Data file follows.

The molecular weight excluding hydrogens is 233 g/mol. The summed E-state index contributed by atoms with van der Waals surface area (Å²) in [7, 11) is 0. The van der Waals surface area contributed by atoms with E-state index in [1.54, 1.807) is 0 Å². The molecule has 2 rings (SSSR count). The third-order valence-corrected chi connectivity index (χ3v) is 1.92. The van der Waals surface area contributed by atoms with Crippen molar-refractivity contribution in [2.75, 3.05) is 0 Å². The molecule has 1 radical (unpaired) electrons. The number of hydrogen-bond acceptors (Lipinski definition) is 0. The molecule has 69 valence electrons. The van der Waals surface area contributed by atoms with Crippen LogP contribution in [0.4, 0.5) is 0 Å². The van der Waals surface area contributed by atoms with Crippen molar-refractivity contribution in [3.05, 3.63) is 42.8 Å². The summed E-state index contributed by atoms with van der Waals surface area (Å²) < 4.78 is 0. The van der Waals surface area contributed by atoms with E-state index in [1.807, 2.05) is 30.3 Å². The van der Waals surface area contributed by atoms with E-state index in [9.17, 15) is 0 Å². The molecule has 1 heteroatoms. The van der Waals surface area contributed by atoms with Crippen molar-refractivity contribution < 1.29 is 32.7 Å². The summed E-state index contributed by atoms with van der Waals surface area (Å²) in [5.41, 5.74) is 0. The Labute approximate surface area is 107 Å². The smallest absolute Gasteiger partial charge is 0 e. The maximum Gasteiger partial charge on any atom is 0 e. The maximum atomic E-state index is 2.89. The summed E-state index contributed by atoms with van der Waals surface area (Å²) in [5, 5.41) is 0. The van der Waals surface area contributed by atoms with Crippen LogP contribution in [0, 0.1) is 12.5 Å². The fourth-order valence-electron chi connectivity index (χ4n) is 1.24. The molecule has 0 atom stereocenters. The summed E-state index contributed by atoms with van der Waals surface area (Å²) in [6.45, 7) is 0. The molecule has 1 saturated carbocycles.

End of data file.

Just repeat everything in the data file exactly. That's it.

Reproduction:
The molecular weight excluding hydrogens is 233 g/mol. The summed E-state index contributed by atoms with van der Waals surface area (Å²) in [7, 11) is 0. The van der Waals surface area contributed by atoms with E-state index in [1.54, 1.807) is 0 Å². The molecule has 2 rings (SSSR count). The third-order valence-corrected chi connectivity index (χ3v) is 1.92. The van der Waals surface area contributed by atoms with Crippen molar-refractivity contribution in [2.75, 3.05) is 0 Å². The molecule has 1 radical (unpaired) electrons. The number of hydrogen-bond acceptors (Lipinski definition) is 0. The molecule has 69 valence electrons. The van der Waals surface area contributed by atoms with Crippen LogP contribution in [0.4, 0.5) is 0 Å². The van der Waals surface area contributed by atoms with Crippen molar-refractivity contribution in [3.05, 3.63) is 42.8 Å². The summed E-state index contributed by atoms with van der Waals surface area (Å²) < 4.78 is 0. The van der Waals surface area contributed by atoms with E-state index in [1.807, 2.05) is 30.3 Å². The van der Waals surface area contributed by atoms with E-state index in [9.17, 15) is 0 Å². The molecule has 1 heteroatoms. The van der Waals surface area contributed by atoms with Crippen molar-refractivity contribution < 1.29 is 32.7 Å². The summed E-state index contributed by atoms with van der Waals surface area (Å²) in [5.41, 5.74) is 0. The Labute approximate surface area is 107 Å². The smallest absolute Gasteiger partial charge is 0 e. The maximum Gasteiger partial charge on any atom is 0 e. The maximum atomic E-state index is 2.89. The summed E-state index contributed by atoms with van der Waals surface area (Å²) in [5, 5.41) is 0. The van der Waals surface area contributed by atoms with Crippen LogP contribution in [0, 0.1) is 12.5 Å². The fourth-order valence-electron chi connectivity index (χ4n) is 1.24. The molecule has 0 atom stereocenters. The summed E-state index contributed by atoms with van der Waals surface area (Å²) in [6.45, 7) is 0. The molecule has 1 saturated carbocycles.